A thought flashes up in our soul when our blood, our inner fire, nervous system, and air cooperate in such a way. The origination of the thought inside our soul corresponds to rolling thunder in the cosmos. Likewise, when lightning flashes in the air, and when air and fire interact to produce thunder, this corresponds to the fire of our blood and the activity of our nervous system. This produces what one might metaphorically call an inner thunder that echoes in our thoughts, albeit gently, quietly, and imperceptibly. The lightning in the clouds corresponds to the fire and to the warmth in our blood, whereas the air outside, including all the elements it contains in the universe, corresponds to everything that passes through our nervous system. And just as lightning in its counterplay with the elements produces thunder, so the counterplay of blood and nerves produces the thought that flashes up in the soul. Suppose we looked out into the world that surrounds us, saw lightning flashing up in the air, and heard rolling thunder discharging itself. Then suppose that, as we looked into our soul, we sensed an inner warmth pulsating in our blood and felt the life that passes through our nervous system, a thought would flash up within us to tell us that both the external and the internal event were one.
That is really the truth! Although our thoughts take place within ourselves, the thunder rolling in the sky is not just a physical, material phenomenon. To assert that it was so would be nothing but materialistic mythology. However, individuals able to perceive that spiritual beings weave and radiate through material existence will look up to the sky, see the lightning, hear the thunder, and to them this will be a true and real indication of God's thinking in the fire, of His intention to announce Himself to us. That is the invisible God who weaves and radiates through the universe. His warmth is in the lightning, His nerves in the air, His thoughts in the rolling thunder; and it was He who spoke to Moses in the burning bramblebush and in the lightning fire of Sinai.
The elements fire and air in the macrocosm correspond to blood and nerves in the human microcosm. Thoughts in the human being are what lightning and thunder are in the macrocosm. By analogy, the God whom Moses saw and heard in the burning bush and who spoke to him in the lightning fire of Mt. Sinai appears as the Christ in the blood of Jesus of Nazareth. By thinking like a human being and by being in a human body, Christ's influence as the great model for human evolution extends into the far-distant future. And thus, two poles in the human evolution meet each other: the macrocosmic God on Mt. Sinai who announces Himself in thunder and lightning fire, and the same microcosmic God who is embodied in the human being of Palestine.
The sublime mysteries of humanity have been derived from the most profound wisdom. They are not invented legends, but a truth so profound that we need all the means available to Spiritual Science in order to unveil the mysteries that are woven around this truth. Let us ask what kind of an impulse mankind received through its great model, the Christ-Being, who descended to earth and united Himself with the microcosmic copies of the elements that are present in the human body.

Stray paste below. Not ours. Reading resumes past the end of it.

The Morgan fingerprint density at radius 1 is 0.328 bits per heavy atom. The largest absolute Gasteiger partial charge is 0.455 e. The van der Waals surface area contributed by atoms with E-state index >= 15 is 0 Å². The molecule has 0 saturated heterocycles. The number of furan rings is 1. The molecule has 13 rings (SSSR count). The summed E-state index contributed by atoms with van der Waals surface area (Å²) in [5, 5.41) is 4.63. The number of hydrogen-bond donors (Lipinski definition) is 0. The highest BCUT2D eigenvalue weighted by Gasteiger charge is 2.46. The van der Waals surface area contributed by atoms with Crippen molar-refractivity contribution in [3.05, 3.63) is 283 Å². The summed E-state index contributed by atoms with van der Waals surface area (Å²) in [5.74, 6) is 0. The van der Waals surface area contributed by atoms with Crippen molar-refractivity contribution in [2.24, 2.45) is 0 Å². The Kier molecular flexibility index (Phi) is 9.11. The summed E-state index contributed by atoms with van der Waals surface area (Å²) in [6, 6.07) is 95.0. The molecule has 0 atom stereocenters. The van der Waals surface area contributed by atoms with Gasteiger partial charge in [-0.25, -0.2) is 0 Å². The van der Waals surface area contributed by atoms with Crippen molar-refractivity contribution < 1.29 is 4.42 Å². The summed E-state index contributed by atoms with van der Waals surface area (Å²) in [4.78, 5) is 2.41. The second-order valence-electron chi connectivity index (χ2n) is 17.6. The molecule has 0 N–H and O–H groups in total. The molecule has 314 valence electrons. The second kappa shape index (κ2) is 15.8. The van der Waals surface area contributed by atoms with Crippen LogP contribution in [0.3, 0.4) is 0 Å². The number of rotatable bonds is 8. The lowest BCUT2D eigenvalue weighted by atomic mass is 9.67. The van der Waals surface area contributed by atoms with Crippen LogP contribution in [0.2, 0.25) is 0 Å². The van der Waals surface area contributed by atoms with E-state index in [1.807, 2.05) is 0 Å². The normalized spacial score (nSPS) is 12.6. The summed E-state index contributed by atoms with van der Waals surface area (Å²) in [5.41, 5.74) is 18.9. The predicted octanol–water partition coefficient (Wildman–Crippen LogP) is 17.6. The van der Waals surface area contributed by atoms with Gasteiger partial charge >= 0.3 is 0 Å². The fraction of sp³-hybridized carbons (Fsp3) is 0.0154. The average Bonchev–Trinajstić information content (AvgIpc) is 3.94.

Let us look back one more time to the prophecies of ancient cultures. All of them, back to the very distant past of the post-Atlantean era, probably knew what the course of human development would be. The Mystery Centers everywhere taught what is now proclaimed by Spiritual Science as follows: Human beings consist of four parts: the physical, the etheric, and the astral bodies, and the ego. They can rise to higher stages of development: through individual effort on the part of their ego, when they transform their astral body into spirit self — manas, when they transform their etheric body into life spirit—buddhi, and when they spiritualize the physical body into spirit man—atman. All the members of this physical body must be gradually spiritualized in our life on earth so that everything that makes human beings out of us through the influx of the divine breath is profoundly spiritualized. And because spiritualization of the physical body begins with the spiritualization of the breath — of the odem, the transformed, spiritualized physical body is called atma or atman, from which the German word for breath, atem, derives. The Old Testament tells us that the human being received the breath of life in the beginning of his earthly existence. Likewise, all ancient Schools of Wisdom perceived this breath of life as something that must gradually be spiritualized by the human being, and they saw atman as a deification of the breath — as the great ideal human beings must strive for — so that they will be imbued with the spiritual breath of air.
But there is still more in the human being that has to be spiritualized. If the entire body is to be spiritualized, it is necessary not only that the breath be spiritualized but also that the blood—the expression of the ego that is constantly renewed by the breath — be spiritualized. The blood must be infected by a strong impulse toward the spiritual. Christianity has added to the ancient mysteries the mystery of the blood and of the fire that is enclosed in the human being. The ancient mysteries say that human beings have descended to earth in their present earthly form and physical corporeality from spiritual heights. Having lost their spiritual essence and having wrapped themselves into a physical corporeality, they must return to spirituality by casting off the physical sheath and by ascending to a spiritual existence.